DENVER — A ban on high capacity magazines proposed by legislative Democrats threatens not only second amendment rights, but hundreds of Colorado jobs, the COO of firearm accessories manufacturer Magpul testified on Tuesday.
Doug Smith, chief operating officer of Erie, CO-based Magpul, testifying before the House Judiciary Committee, said the measure limiting magazines — originally proposed at 10 rounds but amended to be 15 rounds — would force the magazine manufacturer to leave the state.
Along with the company would go the 200 direct employees Magpul has, and nearly 700 jobs at suppliers and subcontractors.
“Passage would devastate the company,” he said.
The bill, HB1224, would make it illegal to own or sell magazines over 15 rounds in Colorado, though possession of magazines manufactured prior to the law’s passage would remain legal.
Though the law would still, strangely, allow manufacturing of high capacity magazines, companies could not sell what they manufacture here.
Fears of the law passing have seen a run on high capacity magazines across the state, with gun owners reporting a near tripling of price on both plastic and metal high capacity magazines in the last two months.
As an industry leader, and large employer in Colorado, Magpul’s resistance is notable.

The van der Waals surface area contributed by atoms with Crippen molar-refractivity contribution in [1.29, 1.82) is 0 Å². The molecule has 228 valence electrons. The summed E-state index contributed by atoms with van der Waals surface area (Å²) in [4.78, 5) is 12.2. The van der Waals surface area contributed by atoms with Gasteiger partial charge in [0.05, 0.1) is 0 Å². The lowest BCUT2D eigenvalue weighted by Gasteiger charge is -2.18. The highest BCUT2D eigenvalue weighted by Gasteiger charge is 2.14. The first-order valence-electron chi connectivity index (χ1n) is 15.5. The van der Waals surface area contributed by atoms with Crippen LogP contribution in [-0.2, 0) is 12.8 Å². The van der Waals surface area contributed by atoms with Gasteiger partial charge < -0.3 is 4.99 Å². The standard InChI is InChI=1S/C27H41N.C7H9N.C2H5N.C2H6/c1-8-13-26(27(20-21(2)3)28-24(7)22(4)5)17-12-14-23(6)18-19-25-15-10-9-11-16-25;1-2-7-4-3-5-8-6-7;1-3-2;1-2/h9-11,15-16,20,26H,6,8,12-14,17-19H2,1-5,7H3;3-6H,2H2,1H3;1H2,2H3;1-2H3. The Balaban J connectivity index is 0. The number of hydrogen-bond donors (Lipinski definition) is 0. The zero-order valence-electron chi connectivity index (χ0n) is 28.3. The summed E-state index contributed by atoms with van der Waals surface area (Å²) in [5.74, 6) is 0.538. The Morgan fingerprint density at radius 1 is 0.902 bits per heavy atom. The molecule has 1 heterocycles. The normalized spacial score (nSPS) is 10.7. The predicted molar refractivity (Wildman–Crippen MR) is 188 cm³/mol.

The company made a public call to arms on their Facebook page earlier this week, with a public letter to the Colorado Legislature.
“The measures and stipulations in this bill would deprive CO residents of the value of their private property by prohibiting the sale or transfer of all magazines over 10 rounds,” the letter said, referencing the earlier version of the bill that would have limited capacity to 10 rounds.
“This bill would also prohibit manufacture of magazines greater than 10 rounds for commercial sale out of the state, and place restrictions on the manufacture of military and law enforcement magazines that would cripple production.”
The company says it wants to stay in Colorado, but that the passage of HB1224 would force them to leave.
“We like Colorao, we want to continue to operate in Colorado, but most of all, we want Colorado to remain FREE,” Magpul’s open letter insists.
Despite the testimony of Magpul’s COO about the threat of job loss should the bill pass, HB1224 made it out of the Judiciary Committee on a 7-4 party line vote, with all Democrats supporting it.
It is not known whether the bill will ultimately become law, as it hasn’t passed the vote of the full House or Senate chambers and Governor Hickenlooper has not stated a position yet.